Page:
Bob and I were just discussing earlier in the week how late the great white egret was this year and musing as to whether or not it had fallen prey to old age at last, or whether, like seemingly everything else this year, it was just a bit behind and I can now confirm that, seemingly, it was just running a bit late as it, or at least a, great white egret was perched in a tree in front of Ivy South Hide for much of the day. Unfortunately its position amongst the branches made it impossible to see whether or not the bird had any colour rings on its legs, which the regular bird has, hence my reluctance to confirm that it is “the” great white egret that has been a regular visitor for some 9 years now, or another individual. Lovely to have one (it?) back though!
Generally speaking Ivy South Hide was where it was at again today – with two grass snakes basking in front of the hide, including this one who posed first thing as I opened up (there were two at or in the centre pond all day as well):
John Combes also e-mailed me a copy of one of his photo’s taken of the grass snake/toad encounter reported yesterday that somewhat surpasses my own:
Visitors to this hide were also treated to several views of kingfisher – mostly fly-bys, but some perching and fishing as well, as well as the always enchanting sight of great crested grebes transporting their three chicks on their backs (the pair nesting in front of the reed bed to the far left of the hide hatched eggs a few days ago). incidentally, for anyone who chanced upon the article about the Our Wetlands open weekend events in the Stour and Avon magazine today, the great crested grebes incorrectly captioned as great crested newts was a misprint by the paper, not an error on our part!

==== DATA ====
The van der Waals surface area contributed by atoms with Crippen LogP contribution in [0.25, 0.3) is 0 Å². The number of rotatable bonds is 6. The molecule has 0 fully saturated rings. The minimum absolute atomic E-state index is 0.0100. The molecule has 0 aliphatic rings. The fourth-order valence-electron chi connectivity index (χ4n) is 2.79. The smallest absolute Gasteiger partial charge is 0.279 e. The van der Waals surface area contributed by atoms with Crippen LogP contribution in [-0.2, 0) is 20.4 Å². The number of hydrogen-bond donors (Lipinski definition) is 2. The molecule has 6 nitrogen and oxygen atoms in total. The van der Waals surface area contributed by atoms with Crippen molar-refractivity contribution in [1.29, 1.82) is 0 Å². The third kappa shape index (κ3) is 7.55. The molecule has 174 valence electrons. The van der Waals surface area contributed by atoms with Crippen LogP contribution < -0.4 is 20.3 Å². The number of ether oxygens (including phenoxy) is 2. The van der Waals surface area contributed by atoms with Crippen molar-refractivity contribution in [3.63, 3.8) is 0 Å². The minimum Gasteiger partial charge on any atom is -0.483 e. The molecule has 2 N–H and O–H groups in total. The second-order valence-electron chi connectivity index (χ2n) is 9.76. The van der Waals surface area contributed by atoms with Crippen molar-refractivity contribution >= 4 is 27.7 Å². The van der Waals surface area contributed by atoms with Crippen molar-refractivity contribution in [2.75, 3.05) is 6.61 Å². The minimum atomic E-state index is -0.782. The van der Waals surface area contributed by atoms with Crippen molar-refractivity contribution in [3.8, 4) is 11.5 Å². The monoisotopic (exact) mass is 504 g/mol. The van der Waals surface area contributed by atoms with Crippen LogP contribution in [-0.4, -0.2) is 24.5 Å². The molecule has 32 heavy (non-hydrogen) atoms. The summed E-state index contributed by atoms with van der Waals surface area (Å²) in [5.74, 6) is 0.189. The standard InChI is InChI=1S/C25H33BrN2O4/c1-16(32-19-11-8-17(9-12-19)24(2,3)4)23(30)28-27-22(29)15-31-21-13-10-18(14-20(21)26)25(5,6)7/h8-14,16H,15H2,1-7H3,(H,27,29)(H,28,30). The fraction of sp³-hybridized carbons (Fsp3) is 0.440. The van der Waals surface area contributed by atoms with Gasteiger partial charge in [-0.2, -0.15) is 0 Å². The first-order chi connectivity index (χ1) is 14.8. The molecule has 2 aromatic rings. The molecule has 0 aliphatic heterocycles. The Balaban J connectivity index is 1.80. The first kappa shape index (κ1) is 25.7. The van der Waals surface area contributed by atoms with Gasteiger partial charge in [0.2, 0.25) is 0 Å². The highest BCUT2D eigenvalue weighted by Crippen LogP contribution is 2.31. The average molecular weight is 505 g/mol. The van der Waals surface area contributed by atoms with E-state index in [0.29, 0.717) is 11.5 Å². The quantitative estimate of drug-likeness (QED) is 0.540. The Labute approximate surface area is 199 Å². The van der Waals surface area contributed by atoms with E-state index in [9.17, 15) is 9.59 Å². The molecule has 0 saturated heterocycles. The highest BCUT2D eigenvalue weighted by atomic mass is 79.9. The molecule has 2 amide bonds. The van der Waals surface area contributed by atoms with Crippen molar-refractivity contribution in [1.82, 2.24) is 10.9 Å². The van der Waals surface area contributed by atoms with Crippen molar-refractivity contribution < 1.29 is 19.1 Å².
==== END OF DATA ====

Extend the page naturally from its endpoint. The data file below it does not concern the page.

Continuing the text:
The light trap was fairly light on moths – though a poplar hawkmoth was appreciated by all who came to view it and I was quite taken by this unusual mayfly with a transparent abdomen:
Elsewhere on the reserve today I had a lovely view of a pair of grey wagtails perched on the car park gate to the main car park as I arrived and the ringers did well again at Goosander Hide – Kevin sent in the following report this afternoon:
An excellent day at The Goosander Hide resulted in a catch of 76 birds which included our first Tree Pipits of the year. Nothing too unexpected turned up but we did get good numbers of Phylloscopus warblers. We were royally entertained by a small group of Kingfishers continually catching small fry as well as a family party of Little Grebes (2 adults & 3 chicks) catching similar prey. The totals were:-
Tree Pipit 2
Garden Warbler 1
Willow Warbler 15
Sedge Warbler 1
Great Spotted Woodpecker 1
Song Thrush 1
Reed Warbler 2
Blue Tit 10
Long-tailed Tit 5
Great Tit 3
He also sent the following picture of the juvenile redstart that was yesterdays highlight. They will be returning tomorrow morning for what is likely to be the last session for a week or so.